stout spear, I would have run him through the gorge, and made him crow
for me an 'twere in death!" He then retired to a comfortable lead
coffin, and stayed there till evening.




The next day the ghost was very weak and tired. The terrible excitement
of the last four weeks was beginning to have its effect. His nerves were
completely shattered, and he started at the slightest noise. For five
days he kept his room, and at last made up his mind to give up the point
of the blood-stain on the library floor. If the Otis family did not want
it, they clearly did not deserve it. They were evidently people on a
low, material plane of existence, and quite incapable of appreciating
the symbolic value of sensuous phenomena. The question of phantasmic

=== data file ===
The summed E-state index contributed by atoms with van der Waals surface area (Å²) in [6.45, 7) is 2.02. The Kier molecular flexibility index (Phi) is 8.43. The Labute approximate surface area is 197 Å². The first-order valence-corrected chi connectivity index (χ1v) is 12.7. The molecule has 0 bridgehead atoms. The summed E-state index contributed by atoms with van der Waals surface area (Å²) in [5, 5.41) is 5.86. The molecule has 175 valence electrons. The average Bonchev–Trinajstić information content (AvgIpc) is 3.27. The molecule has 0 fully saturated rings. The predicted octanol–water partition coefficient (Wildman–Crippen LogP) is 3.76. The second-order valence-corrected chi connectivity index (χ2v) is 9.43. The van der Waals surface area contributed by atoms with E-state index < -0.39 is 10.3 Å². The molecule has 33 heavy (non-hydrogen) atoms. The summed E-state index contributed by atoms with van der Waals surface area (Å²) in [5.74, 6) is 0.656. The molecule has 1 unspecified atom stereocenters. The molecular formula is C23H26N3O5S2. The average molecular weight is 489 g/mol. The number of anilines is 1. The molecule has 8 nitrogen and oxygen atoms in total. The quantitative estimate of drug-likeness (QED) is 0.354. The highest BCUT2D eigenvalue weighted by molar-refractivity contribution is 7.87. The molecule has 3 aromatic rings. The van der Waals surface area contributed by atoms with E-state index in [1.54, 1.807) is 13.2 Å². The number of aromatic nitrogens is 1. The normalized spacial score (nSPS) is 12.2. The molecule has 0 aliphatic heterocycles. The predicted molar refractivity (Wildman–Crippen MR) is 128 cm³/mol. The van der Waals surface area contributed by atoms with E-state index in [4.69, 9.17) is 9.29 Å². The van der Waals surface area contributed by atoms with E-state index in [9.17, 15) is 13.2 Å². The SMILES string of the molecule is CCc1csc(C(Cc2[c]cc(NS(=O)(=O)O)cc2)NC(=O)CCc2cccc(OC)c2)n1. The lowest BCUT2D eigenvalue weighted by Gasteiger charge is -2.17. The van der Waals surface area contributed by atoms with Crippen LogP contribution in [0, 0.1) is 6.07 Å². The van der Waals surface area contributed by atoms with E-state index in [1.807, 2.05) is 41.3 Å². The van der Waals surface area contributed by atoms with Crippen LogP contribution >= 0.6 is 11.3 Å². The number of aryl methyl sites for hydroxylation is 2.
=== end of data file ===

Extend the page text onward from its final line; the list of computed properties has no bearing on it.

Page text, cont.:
apparitions, and the development of astral bodies, was of course quite a
different matter, and really not under his control. It was his solemn
duty to appear in the corridor once a week, and to gibber from the large
oriel window on the first and third Wednesdays in every month, and he
did not see how he could honourably escape from his obligations. It is
quite true that his life had been very evil, but, upon the other hand,
he was most conscientious in all things connected with the supernatural.
For the next three Saturdays, accordingly, he traversed the corridor as
usual between midnight and three o'clock, taking every possible
precaution against being either heard or seen. He removed his boots,
trod as lightly as possible on the old worm-eaten boards, wore a large
black velvet cloak, and was careful to use the Rising Sun Lubricator for
oiling his chains. I am bound to acknowledge that it was with a good
deal of difficulty that he brought himself to adopt this last mode of
protection. However, one night, while the family were at dinner, he
slipped into Mr. Otis's bedroom and carried off the bottle. He felt a